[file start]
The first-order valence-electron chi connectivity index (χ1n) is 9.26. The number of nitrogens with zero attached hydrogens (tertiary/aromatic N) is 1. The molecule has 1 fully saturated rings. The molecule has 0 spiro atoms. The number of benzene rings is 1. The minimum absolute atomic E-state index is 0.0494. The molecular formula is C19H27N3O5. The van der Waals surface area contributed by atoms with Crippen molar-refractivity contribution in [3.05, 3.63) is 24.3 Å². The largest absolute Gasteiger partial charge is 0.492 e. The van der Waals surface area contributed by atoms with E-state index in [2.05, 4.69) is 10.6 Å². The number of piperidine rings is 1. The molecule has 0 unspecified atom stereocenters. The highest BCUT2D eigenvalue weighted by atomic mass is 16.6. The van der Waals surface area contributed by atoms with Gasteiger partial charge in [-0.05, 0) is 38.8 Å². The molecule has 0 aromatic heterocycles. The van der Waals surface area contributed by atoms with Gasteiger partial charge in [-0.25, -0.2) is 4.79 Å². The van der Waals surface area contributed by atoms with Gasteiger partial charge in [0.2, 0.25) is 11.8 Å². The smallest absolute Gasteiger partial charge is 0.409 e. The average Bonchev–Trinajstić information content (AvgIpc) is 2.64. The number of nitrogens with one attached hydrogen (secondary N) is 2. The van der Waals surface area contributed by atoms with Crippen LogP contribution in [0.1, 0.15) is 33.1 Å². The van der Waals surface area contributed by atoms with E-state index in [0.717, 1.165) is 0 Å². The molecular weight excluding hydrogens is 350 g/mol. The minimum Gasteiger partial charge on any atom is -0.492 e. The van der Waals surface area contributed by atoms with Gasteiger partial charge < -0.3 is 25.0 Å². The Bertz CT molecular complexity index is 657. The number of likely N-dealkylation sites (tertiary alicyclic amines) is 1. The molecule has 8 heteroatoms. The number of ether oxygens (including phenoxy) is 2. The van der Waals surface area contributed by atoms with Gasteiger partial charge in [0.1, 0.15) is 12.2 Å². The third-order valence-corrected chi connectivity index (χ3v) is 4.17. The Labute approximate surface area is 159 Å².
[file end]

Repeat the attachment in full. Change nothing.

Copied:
The first-order valence-electron chi connectivity index (χ1n) is 9.26. The number of nitrogens with zero attached hydrogens (tertiary/aromatic N) is 1. The molecule has 1 fully saturated rings. The molecule has 0 spiro atoms. The number of benzene rings is 1. The minimum absolute atomic E-state index is 0.0494. The molecular formula is C19H27N3O5. The van der Waals surface area contributed by atoms with Crippen molar-refractivity contribution in [3.05, 3.63) is 24.3 Å². The largest absolute Gasteiger partial charge is 0.492 e. The van der Waals surface area contributed by atoms with E-state index in [2.05, 4.69) is 10.6 Å². The number of piperidine rings is 1. The molecule has 0 unspecified atom stereocenters. The highest BCUT2D eigenvalue weighted by atomic mass is 16.6. The van der Waals surface area contributed by atoms with Gasteiger partial charge in [-0.05, 0) is 38.8 Å². The molecule has 0 aromatic heterocycles. The van der Waals surface area contributed by atoms with Gasteiger partial charge in [-0.25, -0.2) is 4.79 Å². The van der Waals surface area contributed by atoms with Gasteiger partial charge in [0.2, 0.25) is 11.8 Å². The smallest absolute Gasteiger partial charge is 0.409 e. The average Bonchev–Trinajstić information content (AvgIpc) is 2.64. The number of nitrogens with one attached hydrogen (secondary N) is 2. The van der Waals surface area contributed by atoms with Crippen LogP contribution in [0.1, 0.15) is 33.1 Å². The van der Waals surface area contributed by atoms with E-state index in [0.717, 1.165) is 0 Å². The molecular weight excluding hydrogens is 350 g/mol. The minimum Gasteiger partial charge on any atom is -0.492 e. The van der Waals surface area contributed by atoms with Gasteiger partial charge < -0.3 is 25.0 Å². The Bertz CT molecular complexity index is 657. The number of likely N-dealkylation sites (tertiary alicyclic amines) is 1. The molecule has 8 heteroatoms. The number of ether oxygens (including phenoxy) is 2. The van der Waals surface area contributed by atoms with Gasteiger partial charge in [0.1, 0.15) is 12.2 Å². The third-order valence-corrected chi connectivity index (χ3v) is 4.17. The Labute approximate surface area is 159 Å².